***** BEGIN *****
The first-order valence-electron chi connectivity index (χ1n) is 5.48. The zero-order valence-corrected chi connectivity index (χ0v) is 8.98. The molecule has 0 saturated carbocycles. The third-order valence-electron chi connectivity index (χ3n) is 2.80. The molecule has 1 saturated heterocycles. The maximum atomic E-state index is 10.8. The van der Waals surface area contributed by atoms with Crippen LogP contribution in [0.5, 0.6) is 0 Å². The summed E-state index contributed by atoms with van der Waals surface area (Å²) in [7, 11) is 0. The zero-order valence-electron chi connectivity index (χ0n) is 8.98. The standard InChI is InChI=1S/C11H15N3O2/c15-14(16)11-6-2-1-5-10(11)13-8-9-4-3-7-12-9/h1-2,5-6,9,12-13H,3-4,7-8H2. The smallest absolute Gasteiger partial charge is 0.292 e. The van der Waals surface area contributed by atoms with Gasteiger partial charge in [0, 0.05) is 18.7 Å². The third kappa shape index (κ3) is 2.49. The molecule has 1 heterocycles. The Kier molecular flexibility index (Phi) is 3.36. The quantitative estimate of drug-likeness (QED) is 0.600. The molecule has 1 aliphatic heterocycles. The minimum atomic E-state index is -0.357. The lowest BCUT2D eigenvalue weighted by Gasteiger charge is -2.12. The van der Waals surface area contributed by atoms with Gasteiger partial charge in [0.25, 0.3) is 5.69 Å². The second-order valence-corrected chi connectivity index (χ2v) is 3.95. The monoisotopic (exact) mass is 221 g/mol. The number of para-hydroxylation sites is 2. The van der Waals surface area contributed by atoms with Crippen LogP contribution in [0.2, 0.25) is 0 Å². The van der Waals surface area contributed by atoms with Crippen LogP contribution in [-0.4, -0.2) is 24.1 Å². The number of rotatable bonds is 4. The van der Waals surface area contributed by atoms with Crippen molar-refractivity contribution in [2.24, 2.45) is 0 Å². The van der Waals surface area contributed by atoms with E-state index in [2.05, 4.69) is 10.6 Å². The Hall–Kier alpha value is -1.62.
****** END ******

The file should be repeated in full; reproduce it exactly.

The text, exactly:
The first-order valence-electron chi connectivity index (χ1n) is 5.48. The zero-order valence-corrected chi connectivity index (χ0v) is 8.98. The molecule has 0 saturated carbocycles. The third-order valence-electron chi connectivity index (χ3n) is 2.80. The molecule has 1 saturated heterocycles. The maximum atomic E-state index is 10.8. The van der Waals surface area contributed by atoms with Crippen LogP contribution in [0.5, 0.6) is 0 Å². The summed E-state index contributed by atoms with van der Waals surface area (Å²) in [7, 11) is 0. The zero-order valence-electron chi connectivity index (χ0n) is 8.98. The standard InChI is InChI=1S/C11H15N3O2/c15-14(16)11-6-2-1-5-10(11)13-8-9-4-3-7-12-9/h1-2,5-6,9,12-13H,3-4,7-8H2. The smallest absolute Gasteiger partial charge is 0.292 e. The van der Waals surface area contributed by atoms with Gasteiger partial charge in [0, 0.05) is 18.7 Å². The third kappa shape index (κ3) is 2.49. The molecule has 1 heterocycles. The Kier molecular flexibility index (Phi) is 3.36. The quantitative estimate of drug-likeness (QED) is 0.600. The molecule has 1 aliphatic heterocycles. The minimum atomic E-state index is -0.357. The lowest BCUT2D eigenvalue weighted by Gasteiger charge is -2.12. The van der Waals surface area contributed by atoms with Gasteiger partial charge in [0.25, 0.3) is 5.69 Å². The second-order valence-corrected chi connectivity index (χ2v) is 3.95. The monoisotopic (exact) mass is 221 g/mol. The number of para-hydroxylation sites is 2. The van der Waals surface area contributed by atoms with Crippen LogP contribution in [0.2, 0.25) is 0 Å². The van der Waals surface area contributed by atoms with Crippen LogP contribution in [-0.4, -0.2) is 24.1 Å². The number of rotatable bonds is 4. The van der Waals surface area contributed by atoms with Crippen molar-refractivity contribution in [2.24, 2.45) is 0 Å². The van der Waals surface area contributed by atoms with E-state index in [2.05, 4.69) is 10.6 Å². The Hall–Kier alpha value is -1.62.